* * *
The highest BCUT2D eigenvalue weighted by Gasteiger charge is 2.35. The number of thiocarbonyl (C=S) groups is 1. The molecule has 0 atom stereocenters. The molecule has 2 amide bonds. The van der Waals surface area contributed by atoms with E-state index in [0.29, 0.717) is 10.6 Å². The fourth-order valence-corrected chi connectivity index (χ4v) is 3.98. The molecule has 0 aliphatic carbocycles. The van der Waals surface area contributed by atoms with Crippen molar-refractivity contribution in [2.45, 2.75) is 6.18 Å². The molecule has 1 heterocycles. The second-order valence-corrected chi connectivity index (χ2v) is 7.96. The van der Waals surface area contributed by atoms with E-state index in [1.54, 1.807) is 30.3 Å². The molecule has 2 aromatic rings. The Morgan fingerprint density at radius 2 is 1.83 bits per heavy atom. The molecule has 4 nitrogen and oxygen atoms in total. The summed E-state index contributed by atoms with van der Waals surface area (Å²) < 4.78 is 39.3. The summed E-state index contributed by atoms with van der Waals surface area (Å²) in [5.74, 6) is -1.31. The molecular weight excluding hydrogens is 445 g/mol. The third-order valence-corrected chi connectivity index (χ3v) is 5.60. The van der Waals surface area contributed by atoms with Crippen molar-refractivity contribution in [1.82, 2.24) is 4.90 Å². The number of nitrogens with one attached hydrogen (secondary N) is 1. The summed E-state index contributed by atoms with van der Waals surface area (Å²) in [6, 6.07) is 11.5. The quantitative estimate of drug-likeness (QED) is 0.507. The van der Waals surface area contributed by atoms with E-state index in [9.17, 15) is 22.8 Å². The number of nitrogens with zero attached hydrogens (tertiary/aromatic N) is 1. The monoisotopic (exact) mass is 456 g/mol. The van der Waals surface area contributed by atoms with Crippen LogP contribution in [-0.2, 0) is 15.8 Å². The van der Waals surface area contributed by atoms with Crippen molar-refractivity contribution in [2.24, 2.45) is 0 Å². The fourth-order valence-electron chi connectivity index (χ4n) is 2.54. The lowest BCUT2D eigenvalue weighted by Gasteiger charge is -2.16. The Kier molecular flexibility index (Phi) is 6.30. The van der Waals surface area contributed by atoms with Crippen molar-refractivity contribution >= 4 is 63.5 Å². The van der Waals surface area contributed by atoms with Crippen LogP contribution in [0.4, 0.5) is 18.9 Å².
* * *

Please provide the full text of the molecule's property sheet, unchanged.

The highest BCUT2D eigenvalue weighted by Gasteiger charge is 2.35. The number of thiocarbonyl (C=S) groups is 1. The molecule has 0 atom stereocenters. The molecule has 2 amide bonds. The van der Waals surface area contributed by atoms with E-state index in [0.29, 0.717) is 10.6 Å². The fourth-order valence-corrected chi connectivity index (χ4v) is 3.98. The molecule has 0 aliphatic carbocycles. The van der Waals surface area contributed by atoms with Crippen molar-refractivity contribution in [2.45, 2.75) is 6.18 Å². The molecule has 1 heterocycles. The second-order valence-corrected chi connectivity index (χ2v) is 7.96. The van der Waals surface area contributed by atoms with E-state index in [1.54, 1.807) is 30.3 Å². The molecule has 2 aromatic rings. The Morgan fingerprint density at radius 2 is 1.83 bits per heavy atom. The molecule has 4 nitrogen and oxygen atoms in total. The summed E-state index contributed by atoms with van der Waals surface area (Å²) < 4.78 is 39.3. The summed E-state index contributed by atoms with van der Waals surface area (Å²) in [5.74, 6) is -1.31. The molecular weight excluding hydrogens is 445 g/mol. The third-order valence-corrected chi connectivity index (χ3v) is 5.60. The van der Waals surface area contributed by atoms with Crippen molar-refractivity contribution in [1.82, 2.24) is 4.90 Å². The number of nitrogens with one attached hydrogen (secondary N) is 1. The summed E-state index contributed by atoms with van der Waals surface area (Å²) in [6, 6.07) is 11.5. The quantitative estimate of drug-likeness (QED) is 0.507. The van der Waals surface area contributed by atoms with E-state index in [9.17, 15) is 22.8 Å². The number of nitrogens with zero attached hydrogens (tertiary/aromatic N) is 1. The monoisotopic (exact) mass is 456 g/mol. The van der Waals surface area contributed by atoms with Crippen LogP contribution in [-0.2, 0) is 15.8 Å². The van der Waals surface area contributed by atoms with Crippen molar-refractivity contribution in [2.24, 2.45) is 0 Å². The fourth-order valence-electron chi connectivity index (χ4n) is 2.54. The lowest BCUT2D eigenvalue weighted by Gasteiger charge is -2.16. The Kier molecular flexibility index (Phi) is 6.30. The van der Waals surface area contributed by atoms with Crippen molar-refractivity contribution >= 4 is 63.5 Å². The van der Waals surface area contributed by atoms with Crippen LogP contribution in [0.4, 0.5) is 18.9 Å².